How to approach potential manufacturing partners for food/drink brands

Business Insights

By Tom Lock, Founder, AP Brands

You may have developed an exceptionally delicious retail product but how do you find a manufacturing partner? Producing it in your home kitchen won’t take you far so, with a potential winner, you’ll need to find a manufacturing partner who can produce at scale. When you’re new to this kind of business you may feel out of your depth. However, if you take the right steps you can approach manufacturers successfully.

Over the past five years I’ve launched four snacks brands. As high-quality flavour without additives is our unique point of differentiation I’ve put a lot of emphasis on finding the right manufacturer to work with. I hope that the following tips, based on my experience will help you to do the same:

Speak to as many manufacturers as possible

Particularly if you have no prior experience in the industry it is a good idea to speak to as many manufacturers as possible.

Start with smaller manufacturers to learn the process and find out how they might be able to help with product development. Then speak to larger manufacturers to discover their volume requirements and the price difference.

Particularly in the early days you need to be able to leverage your position to get the best pricing, and the best way to do this is to have as many options on the table as possible.

Remember that small manufacturers will usually be more flexible, more willing to help with product development, and able to handle small order volumes. However, they’re usually more expensive and could struggle with larger volumes.

Larger manufacturers will often be able to deliver the best prices but often need larger volumes. As a result, you will need to be more bullish with your forecasts.

Use the language of your industry

Read books and trade publications to brush up on the relevant food law as well as general industry jargon. The more knowledgeable you sound, the more you’ll be taken seriously.

Using the wrong term or being caught out on a piece of law may seem like a relatively minor error but companies may interpret it as a sign that you’re new to the game and you might find them taking advantage. A little research is a valuable investment!

Don’t start with over-complex demands

Manufacturers don’t like hassle and generally are in the business of “making it” and then “shipping it”.

Many manufacturers are put off by complex demands. So, at least at the beginning, make your project sound as simple and easy as possible. Wait until the second or third meeting to introduce complexity.

Start by defining the absolute essential aspects of your product, things that are fundamental to your brand. With Awfully Posh, for example, it was essential for the pork scratchings to be full of flavour without any additives. Aside from these USPs, I could be fairly flexible and it was relatively easy to find a manufacturing partner.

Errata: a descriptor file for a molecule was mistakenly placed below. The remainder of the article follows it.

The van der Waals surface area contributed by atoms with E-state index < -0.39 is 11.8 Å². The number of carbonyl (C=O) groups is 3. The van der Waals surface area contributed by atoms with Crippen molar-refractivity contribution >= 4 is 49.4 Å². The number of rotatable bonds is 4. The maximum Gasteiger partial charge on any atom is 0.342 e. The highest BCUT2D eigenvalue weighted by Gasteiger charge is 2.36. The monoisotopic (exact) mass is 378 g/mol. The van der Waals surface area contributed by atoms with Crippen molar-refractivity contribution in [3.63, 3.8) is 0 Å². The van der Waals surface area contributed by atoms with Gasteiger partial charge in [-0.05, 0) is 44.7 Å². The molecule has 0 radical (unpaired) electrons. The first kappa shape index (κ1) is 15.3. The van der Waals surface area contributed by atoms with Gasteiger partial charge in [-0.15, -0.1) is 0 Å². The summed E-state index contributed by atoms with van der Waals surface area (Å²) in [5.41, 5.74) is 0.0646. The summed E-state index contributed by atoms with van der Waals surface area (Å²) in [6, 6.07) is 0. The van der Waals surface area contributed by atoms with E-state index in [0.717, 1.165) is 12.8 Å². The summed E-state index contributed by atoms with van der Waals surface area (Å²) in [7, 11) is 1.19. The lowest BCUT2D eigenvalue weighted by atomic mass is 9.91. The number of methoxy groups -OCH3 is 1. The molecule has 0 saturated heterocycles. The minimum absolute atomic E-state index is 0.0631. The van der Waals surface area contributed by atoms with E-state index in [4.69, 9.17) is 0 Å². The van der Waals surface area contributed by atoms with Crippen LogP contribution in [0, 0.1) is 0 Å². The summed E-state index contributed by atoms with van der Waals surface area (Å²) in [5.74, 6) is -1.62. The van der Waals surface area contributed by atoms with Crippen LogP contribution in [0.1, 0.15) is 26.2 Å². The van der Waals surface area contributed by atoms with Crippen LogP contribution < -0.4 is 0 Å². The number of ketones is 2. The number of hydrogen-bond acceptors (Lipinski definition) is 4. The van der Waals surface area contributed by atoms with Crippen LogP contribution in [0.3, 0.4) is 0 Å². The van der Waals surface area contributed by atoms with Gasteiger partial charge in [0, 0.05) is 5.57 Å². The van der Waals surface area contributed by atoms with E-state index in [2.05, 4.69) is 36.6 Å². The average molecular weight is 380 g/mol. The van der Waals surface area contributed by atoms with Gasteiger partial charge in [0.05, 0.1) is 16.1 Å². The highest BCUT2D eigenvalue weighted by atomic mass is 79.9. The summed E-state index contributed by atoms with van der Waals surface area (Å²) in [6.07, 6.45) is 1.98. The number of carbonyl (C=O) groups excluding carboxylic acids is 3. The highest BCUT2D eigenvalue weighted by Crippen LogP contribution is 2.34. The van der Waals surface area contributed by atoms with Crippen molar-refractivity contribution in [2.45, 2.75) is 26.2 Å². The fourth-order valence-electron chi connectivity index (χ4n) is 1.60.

Help them buy into in your vision for your brand

You need your manufacturer to believe in your vision, especially if you are pre-launch. Make sure you come prepared with a detailed strategy and share as much of it as you can with your potential manufacturing partners. Obviously, there will be aspects you don’t want to share, but the mission and vision need to be clear, practical and exciting.

If you can get them to buy into your growth plan you should be able to convince them to start with smaller volumes and help you grow sustainably.

Present a detailed forecast

It’s vital to deliver a detailed forecast to your manufacturing partner. Don’t be scared to be optimistic, but make sure it is still realistic. Manufacturers will want to know that your brand is likely to grow, that the price works with your commercials, and that the relationship has longevity. Remember, manufacturers will have a stake in your project, having worked out the setup and production methods for your products, so they need to know the order volumes, profits, and range is likely to grow.

Without divulging sensitive informative it will be worth breaking your forecast down by channel and month, over at least two years. Be well prepared and you’ll be taken seriously.

To grow your brand getting in touch with manufacturers is an essential step. Focus on the research and details, demonstrate a willingness to be flexible and you’ll be in a good position to find a manufacturing partner, make a good deal and have a long-term relationship as your brand and business develop.


Thomas Lock is the founder and Managing Director of Awfully Posh (AP) Brands, a FMCG snacks company. Referred to by the Daily Telegraph as "the man who made pork scratchings posh", Tom launched his pork scratching brand, Awfully Posh, in 2013. He soon launched a further three snacks brands, The British Crisp Co., The British Popcorn Co., and Create A Crisp, selling a total of over 5 million bags to date. AP Brands’ snacks are now stocked in supermarket giants such as ASDA, Tesco, Waitrose, Amazon & Wholefoods Market.

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